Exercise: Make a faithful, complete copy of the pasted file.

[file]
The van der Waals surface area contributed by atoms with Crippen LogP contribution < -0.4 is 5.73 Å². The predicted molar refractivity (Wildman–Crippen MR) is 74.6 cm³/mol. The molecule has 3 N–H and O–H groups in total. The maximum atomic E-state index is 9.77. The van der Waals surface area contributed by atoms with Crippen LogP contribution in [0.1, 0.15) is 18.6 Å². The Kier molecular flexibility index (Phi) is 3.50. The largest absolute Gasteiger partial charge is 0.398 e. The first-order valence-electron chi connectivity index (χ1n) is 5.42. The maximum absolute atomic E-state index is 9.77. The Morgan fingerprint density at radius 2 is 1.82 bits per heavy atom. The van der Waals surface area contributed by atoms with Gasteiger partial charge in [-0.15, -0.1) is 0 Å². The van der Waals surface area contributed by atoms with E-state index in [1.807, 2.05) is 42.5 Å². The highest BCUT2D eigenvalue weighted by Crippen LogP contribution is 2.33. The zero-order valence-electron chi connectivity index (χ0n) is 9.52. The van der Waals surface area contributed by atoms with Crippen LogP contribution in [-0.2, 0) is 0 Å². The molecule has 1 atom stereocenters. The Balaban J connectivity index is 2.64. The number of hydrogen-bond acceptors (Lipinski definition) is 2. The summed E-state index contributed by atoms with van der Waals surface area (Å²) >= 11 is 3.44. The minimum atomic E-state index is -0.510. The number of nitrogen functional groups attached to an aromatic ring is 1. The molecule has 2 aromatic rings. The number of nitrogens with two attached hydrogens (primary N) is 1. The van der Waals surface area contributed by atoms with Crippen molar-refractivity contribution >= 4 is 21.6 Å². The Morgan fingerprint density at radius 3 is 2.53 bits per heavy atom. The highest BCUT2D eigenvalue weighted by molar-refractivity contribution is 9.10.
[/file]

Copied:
The van der Waals surface area contributed by atoms with Crippen LogP contribution < -0.4 is 5.73 Å². The predicted molar refractivity (Wildman–Crippen MR) is 74.6 cm³/mol. The molecule has 3 N–H and O–H groups in total. The maximum atomic E-state index is 9.77. The van der Waals surface area contributed by atoms with Crippen LogP contribution in [0.1, 0.15) is 18.6 Å². The Kier molecular flexibility index (Phi) is 3.50. The largest absolute Gasteiger partial charge is 0.398 e. The first-order valence-electron chi connectivity index (χ1n) is 5.42. The maximum absolute atomic E-state index is 9.77. The Morgan fingerprint density at radius 2 is 1.82 bits per heavy atom. The van der Waals surface area contributed by atoms with Gasteiger partial charge in [-0.15, -0.1) is 0 Å². The van der Waals surface area contributed by atoms with E-state index in [1.807, 2.05) is 42.5 Å². The highest BCUT2D eigenvalue weighted by Crippen LogP contribution is 2.33. The zero-order valence-electron chi connectivity index (χ0n) is 9.52. The van der Waals surface area contributed by atoms with Crippen LogP contribution in [-0.2, 0) is 0 Å². The molecule has 1 atom stereocenters. The Balaban J connectivity index is 2.64. The number of hydrogen-bond acceptors (Lipinski definition) is 2. The summed E-state index contributed by atoms with van der Waals surface area (Å²) >= 11 is 3.44. The minimum atomic E-state index is -0.510. The number of nitrogen functional groups attached to an aromatic ring is 1. The molecule has 2 aromatic rings. The number of nitrogens with two attached hydrogens (primary N) is 1. The van der Waals surface area contributed by atoms with Crippen molar-refractivity contribution >= 4 is 21.6 Å². The Morgan fingerprint density at radius 3 is 2.53 bits per heavy atom. The highest BCUT2D eigenvalue weighted by molar-refractivity contribution is 9.10.